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/* --COPYRIGHT--,ESD
* Copyright (c) 2008-2019 Texas Instruments Incorporated
* This program and the accompanying materials are made available under the
* terms of the Eclipse Public License v1.0 and Eclipse Distribution License
* v. 1.0 which accompanies this distribution. The Eclipse Public License is
* available at http://www.eclipse.org/legal/epl-v10.html and the Eclipse
* Distribution License is available at
* http://www.eclipse.org/org/documents/edl-v10.php.
*
* Contributors:
* Texas Instruments - initial implementation
* --/COPYRIGHT--*/
/*
* ======== Error.xdc ========
*/
/*!
* ======== Error ========
* Runtime error manager
*
* The `Error` module provides mechanisms for raising, checking, and
* handling errors in a program. At the configuration time, you can use the
* parameters `{@link Error#policy Error.policy}`,
* `{@link Error#policyFxn Error.policyFxn}` and
* `{@link Error#raiseHook Error.raiseHook}` to specify what happens when an
* error takes place. You can control how much debugging information is
* available in that case, while also controlling the memory footprint that the
* `Error' module adds to the program.
*
* Module producers use this module to define specific error types and
* reference these when raising an error. Each error type has a custom error
* message and can be parameterized with up to `{@link #NUMARGS}` arguments. A
* generic error type is provided for raising errors when not in a module.
*
* Use the `{@link #check Error_check()}` function in your application or
* module to determine if an error has been raised in a function that takes an
* `{@link #Block Error_Block}` as an argument. It is important to understand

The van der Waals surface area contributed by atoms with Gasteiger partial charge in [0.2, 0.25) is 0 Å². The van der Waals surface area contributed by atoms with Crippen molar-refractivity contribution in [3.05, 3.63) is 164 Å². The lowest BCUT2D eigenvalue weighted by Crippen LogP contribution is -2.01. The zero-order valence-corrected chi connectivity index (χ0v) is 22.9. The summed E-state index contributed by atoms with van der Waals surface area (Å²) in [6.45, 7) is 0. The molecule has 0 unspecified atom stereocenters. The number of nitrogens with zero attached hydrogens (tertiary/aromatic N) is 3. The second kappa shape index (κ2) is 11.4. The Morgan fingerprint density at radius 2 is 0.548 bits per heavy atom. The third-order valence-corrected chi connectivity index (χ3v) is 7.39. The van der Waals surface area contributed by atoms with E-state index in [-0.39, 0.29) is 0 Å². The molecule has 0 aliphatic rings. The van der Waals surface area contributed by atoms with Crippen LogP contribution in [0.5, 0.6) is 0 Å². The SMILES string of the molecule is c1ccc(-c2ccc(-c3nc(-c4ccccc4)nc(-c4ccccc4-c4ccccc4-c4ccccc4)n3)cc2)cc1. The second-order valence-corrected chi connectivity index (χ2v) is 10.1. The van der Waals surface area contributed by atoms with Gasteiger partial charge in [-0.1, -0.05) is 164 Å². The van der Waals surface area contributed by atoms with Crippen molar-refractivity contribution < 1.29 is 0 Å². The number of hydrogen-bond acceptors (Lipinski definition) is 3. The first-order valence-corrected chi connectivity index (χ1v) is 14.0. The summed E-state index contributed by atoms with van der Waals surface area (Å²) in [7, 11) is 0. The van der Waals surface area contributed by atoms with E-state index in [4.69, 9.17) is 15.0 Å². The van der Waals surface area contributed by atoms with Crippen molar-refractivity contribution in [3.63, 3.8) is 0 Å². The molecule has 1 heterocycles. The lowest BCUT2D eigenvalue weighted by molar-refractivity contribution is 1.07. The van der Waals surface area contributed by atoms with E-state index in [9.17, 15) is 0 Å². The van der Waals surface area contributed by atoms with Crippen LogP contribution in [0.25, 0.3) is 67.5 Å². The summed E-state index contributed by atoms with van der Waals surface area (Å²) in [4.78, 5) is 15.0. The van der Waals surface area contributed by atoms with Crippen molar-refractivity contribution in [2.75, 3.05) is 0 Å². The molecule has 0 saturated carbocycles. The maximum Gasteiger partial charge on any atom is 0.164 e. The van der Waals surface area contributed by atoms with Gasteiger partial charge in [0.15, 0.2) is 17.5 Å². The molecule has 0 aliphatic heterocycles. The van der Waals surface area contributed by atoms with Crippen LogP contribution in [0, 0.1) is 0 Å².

* that it is the caller's responsibility to check the error block after
* calling such a function. Otherwise, a raised error may go undetected, which
* could compromise the integrity of the system. For example:
*
* @p(code)
* Task_create(..., &eb);
*
* if (Error_check(&eb)) {
* ...an error has been raised...
* }
* @p
*
* The function assigned to the parameter
* `{@link Error#policyFxn Error.policyFxn}` is the central part of the
* error handling mechanism in this module. Most of the users will either leave
* this parameter at its default value, or select one of the alternative
* implementations that are included with the `Error` module. However, this
* configuration parameter also allows users to completely take over the error
* handling by setting this parameter to their own implementation. In that
* case, we recommend that users first review the included implementations,
* and base their implementation on one of these function. The included
* implementations are `{@link #policyDefault}`, `{@link #policyMin}`, and
* `{@link #policySpin}`.
*
* The `{@link #raiseHook Error.raiseHook}` configuration parameter allows
* a configured function to be invoked when an error is raised.
* This function is invoked from the default implementation of
* `{@link Error#policyFxn Error.policyFxn}`. Therefore, if a different
* implementation of `Error.policyFxn` is used, the function specified by
* `Error.raiseHook` may or may not be called.
* This function is passed a pointer to the error's error block and makes it
* easy to manage all errors from a common point. For example, you can
* trap any error (fatal or not) by simply setting a breakpoint in this
* function. You can use the following functions to extract information
* from an error block.
*
* @p(blist)
* - `{@link #getData Error_getData()}`
* - `{@link #getCode Error_getCode()}`
* - `{@link #getId Error_getId()}`
* - `{@link #getMsg Error_getMsg()}`
* - `{@link #getSite Error_getSite()}`
* @p
*
* The Error module provides facilities for handling errors, but the Log